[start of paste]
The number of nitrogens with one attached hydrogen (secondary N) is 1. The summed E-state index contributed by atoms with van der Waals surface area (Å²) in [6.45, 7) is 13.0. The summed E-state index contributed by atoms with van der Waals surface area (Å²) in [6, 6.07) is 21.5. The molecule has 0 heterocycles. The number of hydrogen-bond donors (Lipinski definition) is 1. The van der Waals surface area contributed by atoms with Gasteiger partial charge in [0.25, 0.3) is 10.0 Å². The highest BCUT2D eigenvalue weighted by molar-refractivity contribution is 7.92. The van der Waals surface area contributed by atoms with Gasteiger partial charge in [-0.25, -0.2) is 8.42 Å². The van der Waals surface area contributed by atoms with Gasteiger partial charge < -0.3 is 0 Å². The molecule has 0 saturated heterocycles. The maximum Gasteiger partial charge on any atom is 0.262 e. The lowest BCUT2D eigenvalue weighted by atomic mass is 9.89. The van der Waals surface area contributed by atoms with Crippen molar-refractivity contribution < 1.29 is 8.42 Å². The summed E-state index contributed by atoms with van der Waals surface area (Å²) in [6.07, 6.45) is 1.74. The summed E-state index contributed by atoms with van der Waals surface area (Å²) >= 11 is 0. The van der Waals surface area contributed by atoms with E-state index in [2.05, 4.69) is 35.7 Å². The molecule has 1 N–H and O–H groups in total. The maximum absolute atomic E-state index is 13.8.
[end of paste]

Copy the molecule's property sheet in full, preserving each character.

The number of nitrogens with one attached hydrogen (secondary N) is 1. The summed E-state index contributed by atoms with van der Waals surface area (Å²) in [6.45, 7) is 13.0. The summed E-state index contributed by atoms with van der Waals surface area (Å²) in [6, 6.07) is 21.5. The molecule has 0 heterocycles. The number of hydrogen-bond donors (Lipinski definition) is 1. The van der Waals surface area contributed by atoms with Gasteiger partial charge in [0.25, 0.3) is 10.0 Å². The highest BCUT2D eigenvalue weighted by molar-refractivity contribution is 7.92. The van der Waals surface area contributed by atoms with Gasteiger partial charge in [-0.25, -0.2) is 8.42 Å². The van der Waals surface area contributed by atoms with Gasteiger partial charge < -0.3 is 0 Å². The molecule has 0 saturated heterocycles. The maximum Gasteiger partial charge on any atom is 0.262 e. The lowest BCUT2D eigenvalue weighted by atomic mass is 9.89. The van der Waals surface area contributed by atoms with Crippen molar-refractivity contribution < 1.29 is 8.42 Å². The summed E-state index contributed by atoms with van der Waals surface area (Å²) in [6.07, 6.45) is 1.74. The summed E-state index contributed by atoms with van der Waals surface area (Å²) >= 11 is 0. The van der Waals surface area contributed by atoms with E-state index in [2.05, 4.69) is 35.7 Å². The molecule has 1 N–H and O–H groups in total. The maximum absolute atomic E-state index is 13.8.